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From Site Selection magazine, May 2011

The Future’s Up in the Air

From airplanes that run on renewable power to sharkskin-like material that blocks airborne bacteria, new technology is giving Colorado a lift.

Sharklet Technologies Inc. relocated from Florida to the Bioscience Park Center in the Fitzsimons Life Science District in Aurora, Colo. Mark Spiecker (inset) is CEO of Sharklet, whose surface technology blocks harmful bacteria.
Photos courtesy of Sharklet

Bye Energy recently doubled the size of its headquarters at Centennial Airport in Englewood, Colo. The company develops alternative energy solutions for smaller aircraft.<br /><br />
Bye Energy recently doubled the size of its headquarters at Centennial Airport in Englewood, Colo. The company develops alternative energy solutions for smaller aircraft.

Photo courtesy of Bye Energy

hat do an alternative energy aircraft company, biomimetic technology firm, detention security systems manufacturer and a windmill maker all have in common?

They are changing the future of high-tech business in Colorado.

From Bye Energy’s renewable energy-powered airplanes to Sharklet’s innovative surface technology, these firms are bringing space-age technology to more common applications in everyday life — and they are choosing to do it from a home base in Colorado.

For Sharklet Technologies Inc., a company whose surface technology controls bacteria growth by the shape of the surface, the considerable resources of the Fitzsimons Life Science District in Aurora, Colo., made the firm’s relocation from Alachua, Fla., an easy decision.

"We relocated the company to the Denver area in June," says Mark Spiecker, CEO of Sharklet. "The Bioscience Park Center here at Fitzsimons gives us access to $500,000 in lab equipment. That is capital we did not have to buy."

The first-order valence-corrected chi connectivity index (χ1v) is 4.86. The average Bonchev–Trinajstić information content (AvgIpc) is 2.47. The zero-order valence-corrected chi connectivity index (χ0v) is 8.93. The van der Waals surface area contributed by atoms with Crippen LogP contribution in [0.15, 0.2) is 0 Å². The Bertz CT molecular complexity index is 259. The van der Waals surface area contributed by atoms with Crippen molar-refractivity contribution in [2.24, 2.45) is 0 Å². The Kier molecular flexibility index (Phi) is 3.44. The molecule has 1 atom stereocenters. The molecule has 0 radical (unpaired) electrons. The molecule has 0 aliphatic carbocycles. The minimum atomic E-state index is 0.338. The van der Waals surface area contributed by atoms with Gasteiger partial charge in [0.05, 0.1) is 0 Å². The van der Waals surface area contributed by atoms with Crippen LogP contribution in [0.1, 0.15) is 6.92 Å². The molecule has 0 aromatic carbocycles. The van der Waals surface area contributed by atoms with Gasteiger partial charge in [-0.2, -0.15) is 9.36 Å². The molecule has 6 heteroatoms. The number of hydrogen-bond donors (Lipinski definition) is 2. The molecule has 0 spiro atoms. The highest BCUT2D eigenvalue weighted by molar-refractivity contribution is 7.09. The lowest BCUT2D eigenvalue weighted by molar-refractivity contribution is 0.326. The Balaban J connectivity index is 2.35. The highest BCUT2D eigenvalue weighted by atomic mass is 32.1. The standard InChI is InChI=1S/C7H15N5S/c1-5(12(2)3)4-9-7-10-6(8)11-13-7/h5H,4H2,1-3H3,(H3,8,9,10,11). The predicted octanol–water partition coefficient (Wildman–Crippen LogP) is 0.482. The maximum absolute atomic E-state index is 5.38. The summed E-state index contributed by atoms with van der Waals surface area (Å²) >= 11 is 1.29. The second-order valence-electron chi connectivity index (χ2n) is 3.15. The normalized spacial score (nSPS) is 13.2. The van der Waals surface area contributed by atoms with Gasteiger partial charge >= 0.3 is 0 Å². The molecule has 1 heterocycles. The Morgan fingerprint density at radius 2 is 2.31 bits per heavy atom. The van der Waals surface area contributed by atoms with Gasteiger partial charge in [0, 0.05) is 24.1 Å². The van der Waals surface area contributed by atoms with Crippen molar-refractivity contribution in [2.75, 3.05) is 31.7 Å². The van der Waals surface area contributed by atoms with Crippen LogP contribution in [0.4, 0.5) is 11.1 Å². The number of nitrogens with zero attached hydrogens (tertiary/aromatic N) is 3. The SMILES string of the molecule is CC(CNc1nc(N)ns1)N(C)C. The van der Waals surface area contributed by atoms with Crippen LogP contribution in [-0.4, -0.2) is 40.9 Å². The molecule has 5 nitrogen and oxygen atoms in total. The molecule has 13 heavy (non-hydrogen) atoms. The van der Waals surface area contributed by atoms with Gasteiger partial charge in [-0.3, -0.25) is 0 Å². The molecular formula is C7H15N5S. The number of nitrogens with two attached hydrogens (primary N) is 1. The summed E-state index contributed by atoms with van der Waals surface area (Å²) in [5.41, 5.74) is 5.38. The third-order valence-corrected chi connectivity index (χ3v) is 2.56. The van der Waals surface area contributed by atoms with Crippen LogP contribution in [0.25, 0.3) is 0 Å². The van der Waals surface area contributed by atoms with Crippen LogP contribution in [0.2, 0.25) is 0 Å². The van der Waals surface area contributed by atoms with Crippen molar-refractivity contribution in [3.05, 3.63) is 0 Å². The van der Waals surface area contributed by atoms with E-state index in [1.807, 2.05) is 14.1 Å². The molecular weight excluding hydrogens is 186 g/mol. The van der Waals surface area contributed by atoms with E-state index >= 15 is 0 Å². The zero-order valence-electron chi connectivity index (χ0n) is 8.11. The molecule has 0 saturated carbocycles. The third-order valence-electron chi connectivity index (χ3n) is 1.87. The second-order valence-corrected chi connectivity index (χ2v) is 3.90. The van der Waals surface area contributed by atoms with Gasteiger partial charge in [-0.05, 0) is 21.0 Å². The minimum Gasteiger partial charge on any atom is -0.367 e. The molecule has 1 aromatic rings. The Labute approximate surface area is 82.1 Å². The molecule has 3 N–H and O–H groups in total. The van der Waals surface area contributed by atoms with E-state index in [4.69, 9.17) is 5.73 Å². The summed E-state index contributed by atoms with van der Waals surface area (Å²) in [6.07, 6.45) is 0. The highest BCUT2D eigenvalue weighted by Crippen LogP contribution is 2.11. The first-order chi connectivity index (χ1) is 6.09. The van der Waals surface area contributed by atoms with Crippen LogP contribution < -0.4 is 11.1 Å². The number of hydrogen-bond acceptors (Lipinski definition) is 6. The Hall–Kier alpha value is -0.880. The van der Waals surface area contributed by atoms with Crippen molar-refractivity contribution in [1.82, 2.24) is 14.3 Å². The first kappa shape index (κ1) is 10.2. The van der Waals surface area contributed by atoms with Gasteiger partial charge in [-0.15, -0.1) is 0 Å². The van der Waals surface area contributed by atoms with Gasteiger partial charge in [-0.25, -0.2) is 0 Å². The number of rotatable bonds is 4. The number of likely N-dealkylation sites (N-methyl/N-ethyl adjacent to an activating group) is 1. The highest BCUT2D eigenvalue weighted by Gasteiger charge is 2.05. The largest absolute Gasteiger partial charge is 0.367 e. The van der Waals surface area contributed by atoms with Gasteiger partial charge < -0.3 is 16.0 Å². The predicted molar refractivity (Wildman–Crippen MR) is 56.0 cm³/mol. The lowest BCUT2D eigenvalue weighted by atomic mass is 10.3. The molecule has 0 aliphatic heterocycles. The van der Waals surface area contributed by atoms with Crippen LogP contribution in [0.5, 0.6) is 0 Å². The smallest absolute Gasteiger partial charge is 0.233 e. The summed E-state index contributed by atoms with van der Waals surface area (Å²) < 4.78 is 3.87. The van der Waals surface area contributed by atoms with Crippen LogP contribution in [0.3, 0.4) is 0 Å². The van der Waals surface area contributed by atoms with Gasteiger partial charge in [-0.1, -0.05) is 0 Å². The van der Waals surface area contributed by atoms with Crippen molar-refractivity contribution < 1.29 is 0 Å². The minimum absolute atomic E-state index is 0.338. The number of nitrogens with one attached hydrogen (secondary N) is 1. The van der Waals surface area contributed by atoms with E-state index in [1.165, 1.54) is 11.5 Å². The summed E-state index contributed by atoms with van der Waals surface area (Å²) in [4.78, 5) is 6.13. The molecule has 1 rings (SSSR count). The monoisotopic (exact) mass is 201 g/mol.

Sharklet develops surface technologies that are designed to inhibit or enhance micro-organism growth to improve human health. The product literally was inspired by the microbial-resistant properties of sharkskin.

"The technology was invented in early 2000 at the University of Florida," says Spiecker. "Dr. Anthony Brennan, our founder, was experimenting with engineered roughness to get bacteria to stick to it. He wanted to figure out a way to keep organisms from sticking. The U.S. Navy funded his research to find an antifouling solution for the bottom of their boats."

Brennan "got inspiration from the shark," notes Spiecker. The resulting technology forms the basis of Sharklet and could be used to protect people from exposure to infectious diseases worldwide.

"About 100,000 people die each year from infections acquired in U.S. hospitals," says Spiecker. "We spend $30 billion a year fighting this."

Moving the company from Florida to Colorado made sense for several reasons, explains Spiecker. "First and foremost were the resources at Fitzsimons. Our location in the Bioscience Park Center puts us directly across the street from the main hospitals, medical school and primary research centers," he says. "Strategic scientific decisions can be made here. Also, the proximity to the Denver airport is great. We are only 20 minutes away. Partners can fly into Denver in the morning, meet with us and then fly home that evening. That is very good for us."

Connecting to other scientific resources in the region is a plus too, Spiecker adds. "The Colorado Biosciences Association has more than 800 members. They connect entrepreneurs with key resources. They are also active in the political arena, and they help with funding."

Eventually, Sharklet — which occupies about 2,400 sq. ft. (223 sq. m.) of incubator space now — will establish a manufacturing operation in Colorado, Spiecker says. "We are partnering with other companies right now to make our products, but we are looking to grow the company in manufacturing and sales."